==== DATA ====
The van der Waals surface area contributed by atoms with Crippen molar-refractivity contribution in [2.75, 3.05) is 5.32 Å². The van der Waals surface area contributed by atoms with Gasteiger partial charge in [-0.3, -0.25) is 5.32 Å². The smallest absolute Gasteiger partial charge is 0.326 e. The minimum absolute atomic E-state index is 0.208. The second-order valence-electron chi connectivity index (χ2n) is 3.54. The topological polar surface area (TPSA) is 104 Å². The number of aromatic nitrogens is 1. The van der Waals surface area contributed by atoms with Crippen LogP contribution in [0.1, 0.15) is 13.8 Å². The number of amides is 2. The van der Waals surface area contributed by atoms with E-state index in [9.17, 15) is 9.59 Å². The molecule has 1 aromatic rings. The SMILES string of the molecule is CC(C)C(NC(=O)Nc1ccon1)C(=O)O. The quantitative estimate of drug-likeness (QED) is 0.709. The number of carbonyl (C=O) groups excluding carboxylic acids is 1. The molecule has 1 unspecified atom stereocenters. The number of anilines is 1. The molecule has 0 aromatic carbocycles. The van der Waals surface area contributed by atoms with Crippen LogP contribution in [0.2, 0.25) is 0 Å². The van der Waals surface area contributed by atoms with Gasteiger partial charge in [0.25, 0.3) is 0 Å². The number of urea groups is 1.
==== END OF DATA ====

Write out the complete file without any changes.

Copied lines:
The van der Waals surface area contributed by atoms with Crippen molar-refractivity contribution in [2.75, 3.05) is 5.32 Å². The van der Waals surface area contributed by atoms with Gasteiger partial charge in [-0.3, -0.25) is 5.32 Å². The smallest absolute Gasteiger partial charge is 0.326 e. The minimum absolute atomic E-state index is 0.208. The second-order valence-electron chi connectivity index (χ2n) is 3.54. The topological polar surface area (TPSA) is 104 Å². The number of aromatic nitrogens is 1. The van der Waals surface area contributed by atoms with Crippen LogP contribution in [0.1, 0.15) is 13.8 Å². The number of amides is 2. The van der Waals surface area contributed by atoms with E-state index in [9.17, 15) is 9.59 Å². The molecule has 1 aromatic rings. The SMILES string of the molecule is CC(C)C(NC(=O)Nc1ccon1)C(=O)O. The quantitative estimate of drug-likeness (QED) is 0.709. The number of carbonyl (C=O) groups excluding carboxylic acids is 1. The molecule has 1 unspecified atom stereocenters. The number of anilines is 1. The molecule has 0 aromatic carbocycles. The van der Waals surface area contributed by atoms with Crippen LogP contribution in [0.2, 0.25) is 0 Å². The van der Waals surface area contributed by atoms with Gasteiger partial charge in [0.25, 0.3) is 0 Å². The number of urea groups is 1.